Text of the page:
This proved to be a wee bit of a low-ball, as thereafter, the camera made its way to Bonhams auction house, where it ultimately sold for 4.84 million Hong Kong dollars, equivalent today to about £512,000. Believe it or not, this was actually considered something of a failure, falling well short of the £750,000 that auction house experts had been aiming to get. Maybe it was the fake lizard skin on the outside – we can all admit it’s a little tacky.

6. Prototype Nikon L Rangefinder

Prototype Nikon L Rangefinder, Image courtesy: Wetzlar Camera Auctions (WCA)

Prototype Nikon L Rangefinder, Image courtesy: Wetzlar Camera Auctions (WCA)

Price as sold: $468,850 (about £391,000)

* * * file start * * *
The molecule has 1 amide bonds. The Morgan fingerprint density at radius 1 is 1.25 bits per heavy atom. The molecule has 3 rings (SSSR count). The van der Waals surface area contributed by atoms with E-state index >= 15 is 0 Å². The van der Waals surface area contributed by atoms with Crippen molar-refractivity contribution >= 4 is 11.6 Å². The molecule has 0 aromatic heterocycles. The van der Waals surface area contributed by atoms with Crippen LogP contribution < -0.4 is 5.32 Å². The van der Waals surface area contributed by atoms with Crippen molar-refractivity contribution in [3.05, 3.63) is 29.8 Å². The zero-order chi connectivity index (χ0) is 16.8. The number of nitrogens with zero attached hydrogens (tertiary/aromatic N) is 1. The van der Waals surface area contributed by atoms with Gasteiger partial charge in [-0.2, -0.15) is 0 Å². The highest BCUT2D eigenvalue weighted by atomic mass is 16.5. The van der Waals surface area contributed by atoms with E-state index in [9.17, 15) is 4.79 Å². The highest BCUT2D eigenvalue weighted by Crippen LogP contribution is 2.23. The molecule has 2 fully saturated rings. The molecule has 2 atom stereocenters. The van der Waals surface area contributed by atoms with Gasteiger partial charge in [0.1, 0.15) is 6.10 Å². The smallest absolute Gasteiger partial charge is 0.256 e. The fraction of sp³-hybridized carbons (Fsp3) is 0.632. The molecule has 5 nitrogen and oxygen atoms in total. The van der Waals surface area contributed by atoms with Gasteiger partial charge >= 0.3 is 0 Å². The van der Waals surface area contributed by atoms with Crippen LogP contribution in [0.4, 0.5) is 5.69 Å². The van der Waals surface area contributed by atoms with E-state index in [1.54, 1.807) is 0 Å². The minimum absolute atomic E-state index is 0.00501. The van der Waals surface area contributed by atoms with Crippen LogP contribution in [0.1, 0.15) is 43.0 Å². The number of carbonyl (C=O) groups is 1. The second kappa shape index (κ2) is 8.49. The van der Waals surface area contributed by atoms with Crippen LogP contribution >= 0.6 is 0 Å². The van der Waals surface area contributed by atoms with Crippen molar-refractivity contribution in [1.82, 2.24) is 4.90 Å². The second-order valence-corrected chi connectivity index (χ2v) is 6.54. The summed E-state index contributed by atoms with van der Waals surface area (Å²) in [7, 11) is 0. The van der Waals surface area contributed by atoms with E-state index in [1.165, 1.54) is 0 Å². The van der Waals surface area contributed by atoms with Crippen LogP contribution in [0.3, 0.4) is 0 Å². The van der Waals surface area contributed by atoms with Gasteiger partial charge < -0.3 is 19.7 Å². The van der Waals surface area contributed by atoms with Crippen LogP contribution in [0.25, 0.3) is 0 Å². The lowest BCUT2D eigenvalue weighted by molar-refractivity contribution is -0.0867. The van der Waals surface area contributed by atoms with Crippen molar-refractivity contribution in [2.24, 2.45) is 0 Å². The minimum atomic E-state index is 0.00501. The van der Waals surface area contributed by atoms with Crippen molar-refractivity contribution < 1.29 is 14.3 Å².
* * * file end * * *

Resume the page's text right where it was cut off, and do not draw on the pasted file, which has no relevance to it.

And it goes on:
This rare Nikon camera ended up as the subject of a bidding war, with the victor shelling out almost half a million dollars for it. The Nikon L11004 prototype, to give it the full title, was something of an unusual specimen – it was an early Nikon rangefinder from 1947 that bore a Leica screw mount.

According to the auctioneers’ best estimates, this was a very early prototype from Nikon, back when the firm was still deciding whether to go with a Leica screw mount or Contax bayonet mount for its 35mm SLRs. No one had found a Nikon prototype with the Leica screw-mount dating back this early – hence the resulting financial bunfight on the auction-room floor.

7. Nikon I rangefinder

Nikon I rangefinder, Image courtesy: WestLicht Photographica